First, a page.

These workers were left out of the New Deal. They’ve been fighting for better pay ever since.
My adopted sister, Leia, depends on me for everything. Leia has spina bifida and cerebral palsy, and it’s my job as a home care worker to make sure her needs are met. Over the course of any given day, I move Leia from her bed to her wheelchair, fold her laundry, prepare her lunch, wash her dishes, brush her teeth, and teach her a few new words. Leia and I are incredibly close, and I’m proud to be able to earn my living by providing the care she needs and deserves.
Across the commonwealth, 43,000 home care workers provide similar services on a daily basis. We work day and night helping seniors and people with disabilities—sometimes our own family members, sometimes others’ loved ones—go about their lives. “I dream of a future for Virginia, and all across the United States, where care jobs are respected, well-paid, sought-after union careers; and where every person and every family can access the care they need, in the comfort of their own home, from a skilled home care worker.”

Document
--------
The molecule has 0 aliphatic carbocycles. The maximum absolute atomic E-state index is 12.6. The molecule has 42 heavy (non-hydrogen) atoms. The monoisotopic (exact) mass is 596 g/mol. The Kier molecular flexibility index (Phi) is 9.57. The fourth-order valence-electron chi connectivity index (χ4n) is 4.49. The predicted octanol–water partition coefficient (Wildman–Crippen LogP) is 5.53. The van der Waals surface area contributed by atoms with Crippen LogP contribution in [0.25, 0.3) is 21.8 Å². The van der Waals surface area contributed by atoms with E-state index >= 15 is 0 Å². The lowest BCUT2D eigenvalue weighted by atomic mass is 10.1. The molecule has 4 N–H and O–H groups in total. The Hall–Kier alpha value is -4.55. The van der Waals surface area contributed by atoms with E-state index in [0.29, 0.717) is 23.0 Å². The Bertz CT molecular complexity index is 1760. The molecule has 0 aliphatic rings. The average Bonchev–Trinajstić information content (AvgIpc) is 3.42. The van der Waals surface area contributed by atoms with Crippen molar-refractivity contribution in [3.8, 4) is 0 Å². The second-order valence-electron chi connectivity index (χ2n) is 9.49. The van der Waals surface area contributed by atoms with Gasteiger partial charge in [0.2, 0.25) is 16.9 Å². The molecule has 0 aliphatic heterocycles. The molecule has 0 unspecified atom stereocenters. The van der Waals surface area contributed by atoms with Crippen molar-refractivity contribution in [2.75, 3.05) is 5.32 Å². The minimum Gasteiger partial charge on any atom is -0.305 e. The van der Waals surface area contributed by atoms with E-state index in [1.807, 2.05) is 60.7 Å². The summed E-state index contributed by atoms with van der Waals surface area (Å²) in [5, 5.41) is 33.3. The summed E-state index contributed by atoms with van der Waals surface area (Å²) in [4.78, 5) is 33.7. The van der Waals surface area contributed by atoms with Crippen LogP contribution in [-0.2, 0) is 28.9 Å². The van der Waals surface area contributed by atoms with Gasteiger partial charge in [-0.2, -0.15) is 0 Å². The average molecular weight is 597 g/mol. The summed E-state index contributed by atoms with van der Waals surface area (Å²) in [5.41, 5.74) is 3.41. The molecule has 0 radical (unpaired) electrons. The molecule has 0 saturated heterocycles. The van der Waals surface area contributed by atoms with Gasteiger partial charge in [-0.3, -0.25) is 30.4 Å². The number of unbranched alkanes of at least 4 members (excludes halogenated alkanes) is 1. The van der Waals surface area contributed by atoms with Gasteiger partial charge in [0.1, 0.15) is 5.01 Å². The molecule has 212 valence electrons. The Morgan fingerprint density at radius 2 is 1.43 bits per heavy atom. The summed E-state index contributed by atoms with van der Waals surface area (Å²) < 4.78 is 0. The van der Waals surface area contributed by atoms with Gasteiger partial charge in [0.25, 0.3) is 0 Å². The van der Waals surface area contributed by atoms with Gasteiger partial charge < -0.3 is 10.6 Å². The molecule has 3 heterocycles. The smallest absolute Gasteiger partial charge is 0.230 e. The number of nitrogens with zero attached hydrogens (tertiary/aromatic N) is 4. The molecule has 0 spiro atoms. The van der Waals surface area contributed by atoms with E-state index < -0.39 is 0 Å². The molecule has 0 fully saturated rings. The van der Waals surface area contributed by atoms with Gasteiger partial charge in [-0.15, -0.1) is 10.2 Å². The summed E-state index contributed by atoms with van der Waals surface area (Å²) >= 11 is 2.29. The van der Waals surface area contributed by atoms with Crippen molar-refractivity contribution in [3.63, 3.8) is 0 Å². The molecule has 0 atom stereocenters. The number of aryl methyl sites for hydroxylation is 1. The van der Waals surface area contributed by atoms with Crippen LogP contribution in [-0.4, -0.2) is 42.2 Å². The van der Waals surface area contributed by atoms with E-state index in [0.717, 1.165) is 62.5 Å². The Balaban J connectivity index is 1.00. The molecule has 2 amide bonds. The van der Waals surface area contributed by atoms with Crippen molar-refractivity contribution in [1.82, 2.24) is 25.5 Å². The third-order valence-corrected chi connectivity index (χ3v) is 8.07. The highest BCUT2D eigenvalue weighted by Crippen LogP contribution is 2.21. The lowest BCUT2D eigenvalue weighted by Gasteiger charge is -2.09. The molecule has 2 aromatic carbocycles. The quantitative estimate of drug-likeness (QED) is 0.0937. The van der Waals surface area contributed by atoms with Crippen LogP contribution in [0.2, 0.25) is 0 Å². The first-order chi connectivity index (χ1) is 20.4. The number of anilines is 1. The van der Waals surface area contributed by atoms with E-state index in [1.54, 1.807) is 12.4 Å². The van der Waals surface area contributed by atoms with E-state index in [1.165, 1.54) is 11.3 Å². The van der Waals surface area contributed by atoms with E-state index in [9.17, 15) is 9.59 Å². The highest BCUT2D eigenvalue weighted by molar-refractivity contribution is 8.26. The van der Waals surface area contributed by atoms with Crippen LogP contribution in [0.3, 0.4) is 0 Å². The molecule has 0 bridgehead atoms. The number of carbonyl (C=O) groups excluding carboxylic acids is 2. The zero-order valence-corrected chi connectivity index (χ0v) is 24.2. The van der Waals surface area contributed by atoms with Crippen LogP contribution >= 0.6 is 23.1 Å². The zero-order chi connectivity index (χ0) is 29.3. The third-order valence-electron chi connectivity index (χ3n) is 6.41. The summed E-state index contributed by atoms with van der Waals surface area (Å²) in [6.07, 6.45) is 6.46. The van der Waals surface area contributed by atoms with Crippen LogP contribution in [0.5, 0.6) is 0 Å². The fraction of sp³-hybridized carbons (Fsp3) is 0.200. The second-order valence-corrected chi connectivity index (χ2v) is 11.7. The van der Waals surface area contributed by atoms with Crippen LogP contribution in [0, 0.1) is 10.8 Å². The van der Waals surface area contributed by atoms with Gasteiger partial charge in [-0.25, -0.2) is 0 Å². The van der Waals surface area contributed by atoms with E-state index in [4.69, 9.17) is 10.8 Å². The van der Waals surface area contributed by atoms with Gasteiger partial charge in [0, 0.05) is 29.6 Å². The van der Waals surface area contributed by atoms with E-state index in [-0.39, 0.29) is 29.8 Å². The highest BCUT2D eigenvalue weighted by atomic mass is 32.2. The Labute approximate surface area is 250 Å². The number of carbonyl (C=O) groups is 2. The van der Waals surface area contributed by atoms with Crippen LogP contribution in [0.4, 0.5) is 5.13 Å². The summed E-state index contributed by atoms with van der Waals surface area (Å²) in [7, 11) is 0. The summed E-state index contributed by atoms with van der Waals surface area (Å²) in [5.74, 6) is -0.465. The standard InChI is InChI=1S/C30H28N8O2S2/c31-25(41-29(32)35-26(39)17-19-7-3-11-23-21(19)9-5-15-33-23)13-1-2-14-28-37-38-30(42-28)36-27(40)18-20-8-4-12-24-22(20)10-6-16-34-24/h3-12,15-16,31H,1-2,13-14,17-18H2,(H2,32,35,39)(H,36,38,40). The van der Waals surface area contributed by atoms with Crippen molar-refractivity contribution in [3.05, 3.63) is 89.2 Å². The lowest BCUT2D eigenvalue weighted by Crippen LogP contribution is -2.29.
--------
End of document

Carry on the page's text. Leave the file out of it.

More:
I chose this work because I am honored to carry on the tradition of Black women caregivers; to this day, home care workers are largely Black women and other women of color. Despite the essential labor we provide, we’re still not respected, protected and paid like we ought to be. The average home care worker in Virginia makes just over $10 per hour, putting us among the lowest paid workers in our economy. And there are millions of people like Leia who depend on care workers to survive, but cannot access the care they need.
Read the full article at Common Dreams